You should ask your employer. Not here.

That's not true. Pro versions are not server versions. You do not need to be in a business environment to use Pro. A lot of people use Pro that are in a stand-alone workstation, me included. The reasons why people use it have been mentioned. But you're giving bad advice here, saying that Pro is only meant for business.
 

Victor M

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Oct 3, 2022
358
To be honest I'm not sure if a user asking for a windows home vs pro security benefit review is the right target group for what you posted (no insults in any form intended). I wouldn't feel comfortable about rules or to decide which stuff to virtualize without a lot of reading up and a good backup (in case I break stuff).

The software you mention is probably great I just think you need to have some understanding of threats/windows security to use the right settings. Otherwise it will result in guesswork if any user decisions is needed.
The reason I started spewing out technobabble was because from what you explained, you do have some security in place, like Hard Configurator and SpyShelter, as you explained below.
Thank you regarding group policy configurations I personally use windows hard configurator even on my win 11 home edition and I would use it on win 11 pro edition as well and given the policies you can configure on pro compared to home edition I think it could be even better security wise. I use paid antivirus solutions nowadays - Bitdefender Total Security that should check for any unauthorised access to remote desktop and I also have it disabled via all possible settings and also in my registry editor. Regarding bitlocker I think I would use it as somebody can get physical access to your laptop and get the data as you mentioned so some sort of encryption like this I believe is better than nothing and bitlocker seems like out of the box solution that you won't find on home editions. Regarding the signatures I use spyshelter premium as well, they did large update now and I wanted to check all the capabilities of the new version. Spyshelter checks for signatures as well and it also encrypts keystrokes which is something I like given my past where my devices were compromised for long period of time and lots of my data being stolen I don't believe in complete protection anymore so better to have these present and I know how damaging this can be to a person.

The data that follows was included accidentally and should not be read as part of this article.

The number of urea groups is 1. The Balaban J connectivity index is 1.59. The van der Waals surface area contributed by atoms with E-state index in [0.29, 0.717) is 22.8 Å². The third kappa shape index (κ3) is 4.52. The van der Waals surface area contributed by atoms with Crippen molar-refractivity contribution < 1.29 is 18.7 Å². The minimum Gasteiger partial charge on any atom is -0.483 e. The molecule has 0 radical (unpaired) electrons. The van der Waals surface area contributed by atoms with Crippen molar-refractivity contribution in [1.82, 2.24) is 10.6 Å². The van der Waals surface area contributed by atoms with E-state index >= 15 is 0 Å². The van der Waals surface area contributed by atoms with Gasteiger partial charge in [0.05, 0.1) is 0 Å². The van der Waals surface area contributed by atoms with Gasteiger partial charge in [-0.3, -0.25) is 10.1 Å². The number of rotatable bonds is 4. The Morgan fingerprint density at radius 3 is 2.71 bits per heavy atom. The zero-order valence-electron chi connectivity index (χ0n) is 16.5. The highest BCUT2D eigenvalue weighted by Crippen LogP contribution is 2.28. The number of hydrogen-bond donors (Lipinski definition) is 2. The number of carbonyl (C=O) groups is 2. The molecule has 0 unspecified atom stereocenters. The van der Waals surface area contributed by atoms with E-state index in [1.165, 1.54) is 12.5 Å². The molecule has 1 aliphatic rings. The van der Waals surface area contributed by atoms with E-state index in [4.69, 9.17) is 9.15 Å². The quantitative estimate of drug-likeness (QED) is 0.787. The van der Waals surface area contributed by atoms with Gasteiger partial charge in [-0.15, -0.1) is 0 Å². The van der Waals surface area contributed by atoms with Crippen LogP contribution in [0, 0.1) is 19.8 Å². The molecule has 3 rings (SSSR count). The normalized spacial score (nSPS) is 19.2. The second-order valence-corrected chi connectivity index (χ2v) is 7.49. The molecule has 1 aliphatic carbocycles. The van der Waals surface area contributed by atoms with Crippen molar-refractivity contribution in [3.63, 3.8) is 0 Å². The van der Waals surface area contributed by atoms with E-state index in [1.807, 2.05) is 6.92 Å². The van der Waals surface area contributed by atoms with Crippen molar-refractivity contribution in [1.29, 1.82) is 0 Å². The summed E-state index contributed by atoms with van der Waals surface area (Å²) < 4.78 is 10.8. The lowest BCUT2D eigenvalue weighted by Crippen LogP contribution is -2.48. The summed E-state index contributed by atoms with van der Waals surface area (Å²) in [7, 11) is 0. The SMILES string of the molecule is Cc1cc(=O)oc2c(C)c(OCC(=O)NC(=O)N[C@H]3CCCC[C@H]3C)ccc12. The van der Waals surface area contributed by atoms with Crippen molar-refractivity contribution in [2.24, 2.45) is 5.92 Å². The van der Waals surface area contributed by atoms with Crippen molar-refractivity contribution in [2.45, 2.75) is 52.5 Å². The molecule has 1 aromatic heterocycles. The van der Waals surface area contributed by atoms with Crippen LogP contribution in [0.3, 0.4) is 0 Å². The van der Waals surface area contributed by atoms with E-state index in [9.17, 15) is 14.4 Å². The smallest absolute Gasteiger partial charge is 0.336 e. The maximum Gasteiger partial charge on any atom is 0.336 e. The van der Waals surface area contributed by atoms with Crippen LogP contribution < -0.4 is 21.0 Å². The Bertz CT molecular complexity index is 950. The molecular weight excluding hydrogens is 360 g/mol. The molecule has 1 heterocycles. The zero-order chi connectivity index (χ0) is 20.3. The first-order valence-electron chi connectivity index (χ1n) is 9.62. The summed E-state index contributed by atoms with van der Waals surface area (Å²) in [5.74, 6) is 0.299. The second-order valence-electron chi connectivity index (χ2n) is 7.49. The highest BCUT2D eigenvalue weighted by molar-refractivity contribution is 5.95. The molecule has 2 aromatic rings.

But you also explained that you had a hacker for a long time.

What I forgot to point out, is that hackers do return. They had privileged access, and it is normal hacker practice to establish means of guaranteed re-entry, should you do something funny like re-install Windows. They return for various reasons, to 'check up' on you, to see what new defenses you have put up, to see what new data is now available to exfiltrate, or just to satisfy their curiosity.

So I elaborated on what are the established ways to ensure proper security. And I went a bit overboard in the technical description of our current technical control. Operationally, I actually works quite simply.

Here's what I should have focused on first: Prevent the hacker from coming back.

There exists hacker tools that write to the boot sectors of a drive. This lies outside of Windows. They start when you start your pc and because it starts up outside of Windows before Windows loads, no Windows based anti-malware tool can find them. And when you re-install Windows, and use the Custom option to Delete every partition, their code stays intact.